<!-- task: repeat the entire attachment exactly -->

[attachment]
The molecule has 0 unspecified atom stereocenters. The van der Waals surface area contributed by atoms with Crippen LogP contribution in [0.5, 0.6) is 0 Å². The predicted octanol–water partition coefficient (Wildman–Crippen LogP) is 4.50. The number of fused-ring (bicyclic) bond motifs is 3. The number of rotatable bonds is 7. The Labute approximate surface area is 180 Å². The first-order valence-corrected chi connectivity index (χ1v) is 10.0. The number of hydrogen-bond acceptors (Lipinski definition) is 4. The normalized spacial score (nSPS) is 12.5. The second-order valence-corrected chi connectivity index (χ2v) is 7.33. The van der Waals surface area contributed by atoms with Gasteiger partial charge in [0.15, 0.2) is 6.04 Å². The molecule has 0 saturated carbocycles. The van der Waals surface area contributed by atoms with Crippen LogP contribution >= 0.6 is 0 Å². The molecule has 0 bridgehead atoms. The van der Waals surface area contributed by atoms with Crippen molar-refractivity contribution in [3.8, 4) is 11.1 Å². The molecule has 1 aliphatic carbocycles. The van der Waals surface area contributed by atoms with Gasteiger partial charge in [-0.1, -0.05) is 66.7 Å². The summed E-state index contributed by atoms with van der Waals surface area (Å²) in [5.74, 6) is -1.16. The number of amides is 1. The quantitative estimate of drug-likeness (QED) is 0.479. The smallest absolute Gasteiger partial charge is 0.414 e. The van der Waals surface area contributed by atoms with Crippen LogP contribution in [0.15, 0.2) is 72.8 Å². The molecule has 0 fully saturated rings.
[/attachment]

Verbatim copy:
The molecule has 0 unspecified atom stereocenters. The van der Waals surface area contributed by atoms with Crippen LogP contribution in [0.5, 0.6) is 0 Å². The predicted octanol–water partition coefficient (Wildman–Crippen LogP) is 4.50. The number of fused-ring (bicyclic) bond motifs is 3. The number of rotatable bonds is 7. The Labute approximate surface area is 180 Å². The first-order valence-corrected chi connectivity index (χ1v) is 10.0. The number of hydrogen-bond acceptors (Lipinski definition) is 4. The normalized spacial score (nSPS) is 12.5. The second-order valence-corrected chi connectivity index (χ2v) is 7.33. The van der Waals surface area contributed by atoms with Gasteiger partial charge in [0.15, 0.2) is 6.04 Å². The molecule has 0 saturated carbocycles. The van der Waals surface area contributed by atoms with Crippen LogP contribution >= 0.6 is 0 Å². The molecule has 0 bridgehead atoms. The van der Waals surface area contributed by atoms with Crippen molar-refractivity contribution in [3.8, 4) is 11.1 Å². The molecule has 1 aliphatic carbocycles. The van der Waals surface area contributed by atoms with Gasteiger partial charge in [-0.1, -0.05) is 66.7 Å². The summed E-state index contributed by atoms with van der Waals surface area (Å²) in [5.74, 6) is -1.16. The number of amides is 1. The quantitative estimate of drug-likeness (QED) is 0.479. The smallest absolute Gasteiger partial charge is 0.414 e. The van der Waals surface area contributed by atoms with Crippen LogP contribution in [0.15, 0.2) is 72.8 Å². The molecule has 0 fully saturated rings.